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SAA deal in crisis as Gidon Novick resigns from Takatso board

14th November 2022

By: News24Wire

  

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Gidon Novick has resigned from the board of SAA's chosen equity partner, the Takatso consortium, citing concerns about a lack of communication and the consortium's ability to raise enough money.

This deals a serious blow to the long-delayed strategic equity partnership between South African Airways (SAA) and Takatso. Takatso consists of the infrastructure investment firm Harith as majority shareholder, and minority shareholders Global Airways, a full-service leasing company which owns airline LIFT, and an airline management company founded by Novick. Novick represented the minority shareholders on the Takatso board.

He told News24 on Monday that he resigned amid concerns about being able to fulfil his fiduciary responsibilities as a director of Takatso given "a lack of information and communication".

"Despite several requests for information and updates we're in the dark as the progress of the transaction, the ability of the consortium to raise the capital committed and our role in the business going forward," says Novick.

The Department of Public Enterprises, SAA's shareholder, announced more than 18 months ago that it chose the Takatso Consortium as a strategic equity partner to take a 51% stake in the airline. Takatso was supposed to provide the technical skills and leadership for a relaunched SAA – and commit about R3 billion as a much-needed cash injection over two years. The most recent reasons given for the delays are various outstanding regulatory approvals.

Investment firm Harith is the majority partner in Takatso and is responsible for raising the necessary capital. The Public Investment Corporation (PIC) has a 30% stake in Harith, which owns infrastructure assets, including Lanseria airport.

"Our team invested significant time and energy into this project. Our goal was to make a real difference to this country by turning a hugely problematic state-owned enterprise into a global success and a South African case study for government and private sector cooperation. Something that South Africans would be proud of," says Novick, who was co-CEO of kulula.com operator Comair during its decade-long period of profitability from 2001 to 2011 and more recently co-founded LIFT.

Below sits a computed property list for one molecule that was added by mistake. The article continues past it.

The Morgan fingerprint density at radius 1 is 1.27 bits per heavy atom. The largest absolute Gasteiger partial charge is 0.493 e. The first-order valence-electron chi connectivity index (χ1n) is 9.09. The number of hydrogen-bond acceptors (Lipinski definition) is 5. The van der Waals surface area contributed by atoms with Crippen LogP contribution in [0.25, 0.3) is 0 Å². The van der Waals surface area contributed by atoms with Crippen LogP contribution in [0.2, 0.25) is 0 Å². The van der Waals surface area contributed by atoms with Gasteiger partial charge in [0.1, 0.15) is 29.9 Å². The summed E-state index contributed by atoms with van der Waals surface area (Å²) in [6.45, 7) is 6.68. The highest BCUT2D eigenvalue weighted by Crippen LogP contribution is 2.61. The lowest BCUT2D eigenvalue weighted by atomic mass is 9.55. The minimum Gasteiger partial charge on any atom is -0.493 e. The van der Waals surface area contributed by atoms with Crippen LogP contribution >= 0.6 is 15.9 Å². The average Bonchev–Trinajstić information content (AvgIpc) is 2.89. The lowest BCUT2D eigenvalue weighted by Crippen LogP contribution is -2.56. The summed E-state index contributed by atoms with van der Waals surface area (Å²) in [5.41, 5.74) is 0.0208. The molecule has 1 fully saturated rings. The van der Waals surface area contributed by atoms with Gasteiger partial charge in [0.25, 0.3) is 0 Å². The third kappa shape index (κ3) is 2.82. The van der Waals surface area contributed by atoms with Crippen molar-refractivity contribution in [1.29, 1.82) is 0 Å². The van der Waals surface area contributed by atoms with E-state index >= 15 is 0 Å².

"We've seen with LIFT the breadth and quality of the talent this country has and our uniquely hospitable service culture, a critical competent of the competitive global airline industry."

SAA relaunched its commercial services in September last year without the Takatso deal having been finalised and remains under full government control.

"We have not giving up and remain completely committed to assisting wherever we can. We've opened up discussions with the SAA leadership team to explore areas of cooperation in the interim. In an industry as small as ours, airlines need to work together. LIFT is becoming a very strong player in the domestic market while SAA has great potential to re-establish its regional African network," says Novick.

Regardless of having resigned as a director, Novick said his group, including Global, would retain its minority stake in Takatso.

Historic debt

Takatso has always made it clear that it is not prepared to take on any of SAA's legacy debt. This money must still be paid in terms of a so-called receivership, created in March 2021 to allow for SAA to be regarded as a solvent so that it could exit business rescue in April 2021.

At the time of its creation, SAA's remaining debt of about R3.5 billion due in terms of its business rescue plan was placed in this "special-purpose entity". In his recent medium-term budget, Finance Minister Enoch Godongwana did not provide any funding for the receivership. The DPE is unhappy about it, as it could further delay the finalisation of the Takatso deal.

The receivership debt is due to concurrent creditors, lessors, and unflown ticket liabilities in terms of the approved business rescue plan. Payments in terms of the receivership were to be made over three years. Two of three payments have already been made, and the last is due in August 2023.

In July, SAA's interim chair and CEO Prof. John Lamola was upbeat about the airline's chances of surviving even if the Takatso deal is "delayed indefinitely". He said the airline was maintaining a positive cash flow and making "sufficient money" as it benefits from strong passenger demand following the demise of Comair, which is currently in provisional liquidation.

He said SAA is developing a plan to reposition it in the domestic and regional market as an airline that is not dependent on the fiscus - with or without a strategic equity partner.

The DPE and SAA were not interested in keeping SAA's low-cost airline Mango as part of the deal. Mango is currently in business rescue and looking for a buyer.

Edited by News24Wire

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